Leadership style: Mukhiyaji was a charismatic leader and also enjoyed rational legal authority over the villagers. He was 12th pass but sounded very knowledgeable and spoke words of wisdom. He believed in walking together and was good at administration and management skills. He was laconic and very practical approach to everything he did.
2). Zainul Ansari (Professor): He was the key opponent of Mukhiyaji in Panchayat elections and he was well educated and worked as lecturer in urdu language at Karpurigram college. He lived in Jungalia tola and enjoyed support of people from this tola and dhobi tola. He was not so popular because people could not identify themselves with him and said he had superiority complex. When Mukhiyaji put an idea to fill the pond in jungalia tola with waterpump he opposed and insisted to shift to other pond citing reasons for conjestion and pollution of pond after puja. But the other pond would far away and inconvenient to people of other tola.
Power Sources: He had support of Jungalia tola and dhobi tola people. People of hindu community did not liked him much because of his hard liner ways and could not identify the pulse of people. However, he was respected for his education and job he held and often used to support and guide students in getting admissions to college. People said his altruistic ways were to woo people for elections this April.
Leadership style: He was looked by people by virtue of his education and affluence level.
3). Nagendra Mahto/ Jhamanji: He was the main actor and anchor for this collective action. Jhamanji worked for AKRSP (I) for past 2 years and was in his 30s. A very witty person he could make friends easily with people. He was liked by all and shared good rapport; also he had exceptional ability to mobilize people be it for the Self Help Savings Group or the Chhath puja collective action. He was a good manager to handle people and get work done in minimum time and resource available. He was considered to be the right hand of Mukhiyaji and used to do his small works.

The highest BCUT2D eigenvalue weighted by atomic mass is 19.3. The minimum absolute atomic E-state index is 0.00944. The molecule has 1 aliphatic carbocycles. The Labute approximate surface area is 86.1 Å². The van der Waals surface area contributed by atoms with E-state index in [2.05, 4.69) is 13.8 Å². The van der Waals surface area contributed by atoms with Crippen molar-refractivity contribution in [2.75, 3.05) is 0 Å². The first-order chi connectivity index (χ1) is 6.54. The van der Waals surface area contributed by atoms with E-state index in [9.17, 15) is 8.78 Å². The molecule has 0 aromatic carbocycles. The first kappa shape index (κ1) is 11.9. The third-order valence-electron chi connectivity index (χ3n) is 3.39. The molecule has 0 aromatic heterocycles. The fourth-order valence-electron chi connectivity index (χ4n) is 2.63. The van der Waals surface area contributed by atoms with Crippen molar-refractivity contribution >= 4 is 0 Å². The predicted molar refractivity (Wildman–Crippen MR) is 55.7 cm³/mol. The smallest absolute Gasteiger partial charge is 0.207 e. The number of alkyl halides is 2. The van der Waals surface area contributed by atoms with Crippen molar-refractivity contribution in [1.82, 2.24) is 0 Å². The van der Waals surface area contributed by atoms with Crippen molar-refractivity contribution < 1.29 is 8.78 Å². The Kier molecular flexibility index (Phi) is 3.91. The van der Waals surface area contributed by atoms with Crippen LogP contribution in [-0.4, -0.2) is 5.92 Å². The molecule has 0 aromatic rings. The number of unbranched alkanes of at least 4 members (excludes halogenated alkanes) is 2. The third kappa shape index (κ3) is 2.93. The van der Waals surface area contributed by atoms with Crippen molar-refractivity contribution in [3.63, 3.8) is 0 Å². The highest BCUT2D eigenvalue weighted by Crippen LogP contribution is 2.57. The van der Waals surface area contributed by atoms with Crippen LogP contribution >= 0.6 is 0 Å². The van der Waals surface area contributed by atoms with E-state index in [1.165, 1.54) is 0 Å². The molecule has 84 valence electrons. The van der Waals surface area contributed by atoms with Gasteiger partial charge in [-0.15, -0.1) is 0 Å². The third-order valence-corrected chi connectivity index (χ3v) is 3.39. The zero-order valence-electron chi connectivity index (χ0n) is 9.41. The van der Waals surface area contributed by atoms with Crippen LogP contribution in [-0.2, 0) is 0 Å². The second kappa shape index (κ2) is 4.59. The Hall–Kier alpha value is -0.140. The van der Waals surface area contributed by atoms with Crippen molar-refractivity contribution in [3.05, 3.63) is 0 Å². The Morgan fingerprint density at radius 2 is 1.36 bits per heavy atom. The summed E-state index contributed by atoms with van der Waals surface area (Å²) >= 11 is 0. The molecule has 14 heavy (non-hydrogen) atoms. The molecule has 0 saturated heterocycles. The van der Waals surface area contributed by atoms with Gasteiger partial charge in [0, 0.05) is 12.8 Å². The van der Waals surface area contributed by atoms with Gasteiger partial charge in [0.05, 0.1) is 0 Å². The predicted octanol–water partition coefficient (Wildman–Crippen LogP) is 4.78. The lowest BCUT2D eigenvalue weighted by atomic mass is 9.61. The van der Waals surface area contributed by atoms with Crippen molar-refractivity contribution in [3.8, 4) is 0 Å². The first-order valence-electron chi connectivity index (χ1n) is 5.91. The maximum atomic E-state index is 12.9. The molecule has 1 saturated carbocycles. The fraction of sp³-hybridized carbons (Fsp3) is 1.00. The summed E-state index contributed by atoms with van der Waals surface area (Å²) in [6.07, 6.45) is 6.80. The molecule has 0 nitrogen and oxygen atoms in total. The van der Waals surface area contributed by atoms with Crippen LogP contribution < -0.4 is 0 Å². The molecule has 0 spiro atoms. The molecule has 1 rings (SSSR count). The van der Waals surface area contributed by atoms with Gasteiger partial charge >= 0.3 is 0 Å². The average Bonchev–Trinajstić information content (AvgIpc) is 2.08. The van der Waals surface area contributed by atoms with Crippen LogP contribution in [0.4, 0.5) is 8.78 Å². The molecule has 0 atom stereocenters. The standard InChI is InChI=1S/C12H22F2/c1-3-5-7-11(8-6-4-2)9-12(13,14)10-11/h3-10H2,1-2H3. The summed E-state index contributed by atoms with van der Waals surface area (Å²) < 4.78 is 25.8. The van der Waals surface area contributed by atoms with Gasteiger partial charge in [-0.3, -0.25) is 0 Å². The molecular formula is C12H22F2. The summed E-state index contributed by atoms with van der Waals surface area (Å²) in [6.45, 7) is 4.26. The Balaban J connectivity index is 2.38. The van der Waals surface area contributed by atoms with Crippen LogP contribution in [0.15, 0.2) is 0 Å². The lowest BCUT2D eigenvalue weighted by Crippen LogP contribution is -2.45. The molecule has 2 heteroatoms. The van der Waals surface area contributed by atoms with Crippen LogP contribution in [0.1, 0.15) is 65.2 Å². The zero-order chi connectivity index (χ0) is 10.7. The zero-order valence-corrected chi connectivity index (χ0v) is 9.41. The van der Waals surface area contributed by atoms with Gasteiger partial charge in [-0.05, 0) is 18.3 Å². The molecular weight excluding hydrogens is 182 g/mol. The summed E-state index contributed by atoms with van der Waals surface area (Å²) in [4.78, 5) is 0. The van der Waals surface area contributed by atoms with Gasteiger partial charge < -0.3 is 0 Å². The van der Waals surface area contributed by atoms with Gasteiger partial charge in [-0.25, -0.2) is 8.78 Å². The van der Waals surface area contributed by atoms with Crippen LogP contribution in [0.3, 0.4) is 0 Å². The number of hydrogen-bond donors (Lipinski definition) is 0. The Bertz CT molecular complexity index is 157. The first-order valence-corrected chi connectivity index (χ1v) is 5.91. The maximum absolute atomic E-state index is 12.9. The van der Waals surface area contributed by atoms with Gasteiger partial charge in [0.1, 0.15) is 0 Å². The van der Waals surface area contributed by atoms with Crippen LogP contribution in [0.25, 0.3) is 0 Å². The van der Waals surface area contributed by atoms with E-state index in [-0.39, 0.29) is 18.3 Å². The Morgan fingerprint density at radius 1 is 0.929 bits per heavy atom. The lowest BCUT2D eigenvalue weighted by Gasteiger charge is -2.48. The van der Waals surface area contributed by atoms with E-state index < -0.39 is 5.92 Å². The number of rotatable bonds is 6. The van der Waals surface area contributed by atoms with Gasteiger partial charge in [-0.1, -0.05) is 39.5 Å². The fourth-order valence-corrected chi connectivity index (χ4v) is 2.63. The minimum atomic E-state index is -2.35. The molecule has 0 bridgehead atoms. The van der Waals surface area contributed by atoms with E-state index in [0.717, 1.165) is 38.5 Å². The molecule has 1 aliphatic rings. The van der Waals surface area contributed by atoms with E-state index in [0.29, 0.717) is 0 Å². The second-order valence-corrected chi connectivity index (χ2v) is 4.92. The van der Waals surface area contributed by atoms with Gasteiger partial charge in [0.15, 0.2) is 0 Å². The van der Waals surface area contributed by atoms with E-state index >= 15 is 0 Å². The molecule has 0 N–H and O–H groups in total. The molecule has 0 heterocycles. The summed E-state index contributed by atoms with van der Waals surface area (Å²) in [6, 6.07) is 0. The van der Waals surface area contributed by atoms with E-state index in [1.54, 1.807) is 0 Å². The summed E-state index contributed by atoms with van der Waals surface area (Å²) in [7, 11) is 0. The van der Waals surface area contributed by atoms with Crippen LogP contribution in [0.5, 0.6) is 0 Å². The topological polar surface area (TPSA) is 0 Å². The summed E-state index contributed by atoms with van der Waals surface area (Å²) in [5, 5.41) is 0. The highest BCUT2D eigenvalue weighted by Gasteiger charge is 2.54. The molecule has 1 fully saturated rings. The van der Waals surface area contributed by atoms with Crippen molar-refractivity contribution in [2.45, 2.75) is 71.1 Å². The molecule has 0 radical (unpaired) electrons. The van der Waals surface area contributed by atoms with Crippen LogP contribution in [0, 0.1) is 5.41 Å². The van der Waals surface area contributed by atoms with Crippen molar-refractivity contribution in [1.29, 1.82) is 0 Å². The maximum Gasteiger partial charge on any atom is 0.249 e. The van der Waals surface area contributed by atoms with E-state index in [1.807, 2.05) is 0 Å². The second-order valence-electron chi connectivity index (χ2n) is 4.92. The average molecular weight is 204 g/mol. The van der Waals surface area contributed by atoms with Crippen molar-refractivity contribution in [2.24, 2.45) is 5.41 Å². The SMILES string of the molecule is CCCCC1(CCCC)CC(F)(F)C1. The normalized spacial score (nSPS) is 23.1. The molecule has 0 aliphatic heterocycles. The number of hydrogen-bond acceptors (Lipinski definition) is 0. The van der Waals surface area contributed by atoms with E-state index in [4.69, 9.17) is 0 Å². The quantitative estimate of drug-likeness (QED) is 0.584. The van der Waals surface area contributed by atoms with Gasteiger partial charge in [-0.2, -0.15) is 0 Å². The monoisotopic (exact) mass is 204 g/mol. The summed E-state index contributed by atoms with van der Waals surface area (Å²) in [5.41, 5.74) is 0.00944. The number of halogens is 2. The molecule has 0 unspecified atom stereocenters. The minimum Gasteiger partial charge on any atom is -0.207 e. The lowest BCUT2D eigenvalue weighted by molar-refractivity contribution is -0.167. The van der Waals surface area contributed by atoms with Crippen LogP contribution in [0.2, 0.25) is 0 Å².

Power Sources: His source of power was his goodwill and rapport among the villagers. His image was very clean and his wit and talks were rich in humour and these qualities made him popular. He used to advice men and women on government schemes and loans and bank accounts issues.
Leadership style: His leadership was mainly a managerial one and he mobilized people and resources that culminated in successful event. He made sure no single family would be left for sake of money and one could contribute to his will and strength as he felt joy of festival is in being together. However he could not convince one group because they wanted tank to be build nearby their house but actually they had issues with Ramprasad.
4). Ramprasad Mahto: A man in his sixties was wealthiest among the kushwahas and was looked by this community on important issues and interests. He was not popular among other castes because of his ways such as charging high interests on money lended and exploited agricultural workers by underpaying or overworking. He used all his tricks to be benefitted by government schemes and had BPL cards despite having 40 bighas of land and his sons had good business and government job (teacher).